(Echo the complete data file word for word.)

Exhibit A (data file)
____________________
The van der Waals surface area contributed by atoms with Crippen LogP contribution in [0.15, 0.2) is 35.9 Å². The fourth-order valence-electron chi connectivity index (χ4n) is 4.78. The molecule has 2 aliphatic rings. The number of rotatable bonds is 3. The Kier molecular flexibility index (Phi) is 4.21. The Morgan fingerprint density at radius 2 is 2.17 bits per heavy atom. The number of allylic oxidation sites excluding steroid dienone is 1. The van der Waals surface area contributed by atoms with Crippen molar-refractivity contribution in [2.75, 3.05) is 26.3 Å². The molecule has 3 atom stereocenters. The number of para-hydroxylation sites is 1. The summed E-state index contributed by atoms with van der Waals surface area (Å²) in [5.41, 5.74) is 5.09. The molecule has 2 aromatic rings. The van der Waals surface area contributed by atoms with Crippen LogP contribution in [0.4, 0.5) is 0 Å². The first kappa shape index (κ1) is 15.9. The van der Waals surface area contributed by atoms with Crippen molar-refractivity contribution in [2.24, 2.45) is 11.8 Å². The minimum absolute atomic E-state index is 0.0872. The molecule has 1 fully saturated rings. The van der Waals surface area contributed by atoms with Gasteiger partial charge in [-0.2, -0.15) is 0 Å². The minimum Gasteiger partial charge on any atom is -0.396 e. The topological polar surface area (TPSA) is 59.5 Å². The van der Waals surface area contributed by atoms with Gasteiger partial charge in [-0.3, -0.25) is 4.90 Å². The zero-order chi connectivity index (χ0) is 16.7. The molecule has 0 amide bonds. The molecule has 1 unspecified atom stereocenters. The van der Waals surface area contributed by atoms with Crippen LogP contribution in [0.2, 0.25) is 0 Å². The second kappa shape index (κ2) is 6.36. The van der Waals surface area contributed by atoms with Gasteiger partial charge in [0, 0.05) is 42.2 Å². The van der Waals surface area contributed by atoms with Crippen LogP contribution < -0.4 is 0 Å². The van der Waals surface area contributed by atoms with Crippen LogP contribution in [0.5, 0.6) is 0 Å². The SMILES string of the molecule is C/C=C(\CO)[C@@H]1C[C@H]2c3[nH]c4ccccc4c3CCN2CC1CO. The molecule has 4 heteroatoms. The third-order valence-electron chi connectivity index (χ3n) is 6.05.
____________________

The van der Waals surface area contributed by atoms with Crippen LogP contribution in [0.15, 0.2) is 35.9 Å². The fourth-order valence-electron chi connectivity index (χ4n) is 4.78. The molecule has 2 aliphatic rings. The number of rotatable bonds is 3. The Kier molecular flexibility index (Phi) is 4.21. The Morgan fingerprint density at radius 2 is 2.17 bits per heavy atom. The number of allylic oxidation sites excluding steroid dienone is 1. The van der Waals surface area contributed by atoms with Crippen molar-refractivity contribution in [2.75, 3.05) is 26.3 Å². The molecule has 3 atom stereocenters. The number of para-hydroxylation sites is 1. The summed E-state index contributed by atoms with van der Waals surface area (Å²) in [5.41, 5.74) is 5.09. The molecule has 2 aromatic rings. The van der Waals surface area contributed by atoms with Crippen LogP contribution in [0.4, 0.5) is 0 Å². The first kappa shape index (κ1) is 15.9. The van der Waals surface area contributed by atoms with Crippen molar-refractivity contribution in [2.24, 2.45) is 11.8 Å². The minimum absolute atomic E-state index is 0.0872. The molecule has 1 fully saturated rings. The van der Waals surface area contributed by atoms with Gasteiger partial charge in [-0.2, -0.15) is 0 Å². The minimum Gasteiger partial charge on any atom is -0.396 e. The topological polar surface area (TPSA) is 59.5 Å². The van der Waals surface area contributed by atoms with Gasteiger partial charge in [-0.3, -0.25) is 4.90 Å². The zero-order chi connectivity index (χ0) is 16.7. The molecule has 0 amide bonds. The molecule has 1 unspecified atom stereocenters. The van der Waals surface area contributed by atoms with Crippen LogP contribution in [0.2, 0.25) is 0 Å². The second kappa shape index (κ2) is 6.36. The van der Waals surface area contributed by atoms with Gasteiger partial charge in [0, 0.05) is 42.2 Å². The van der Waals surface area contributed by atoms with Crippen LogP contribution < -0.4 is 0 Å². The van der Waals surface area contributed by atoms with Crippen LogP contribution in [0.5, 0.6) is 0 Å². The SMILES string of the molecule is C/C=C(\CO)[C@@H]1C[C@H]2c3[nH]c4ccccc4c3CCN2CC1CO. The molecule has 4 heteroatoms. The third-order valence-electron chi connectivity index (χ3n) is 6.05.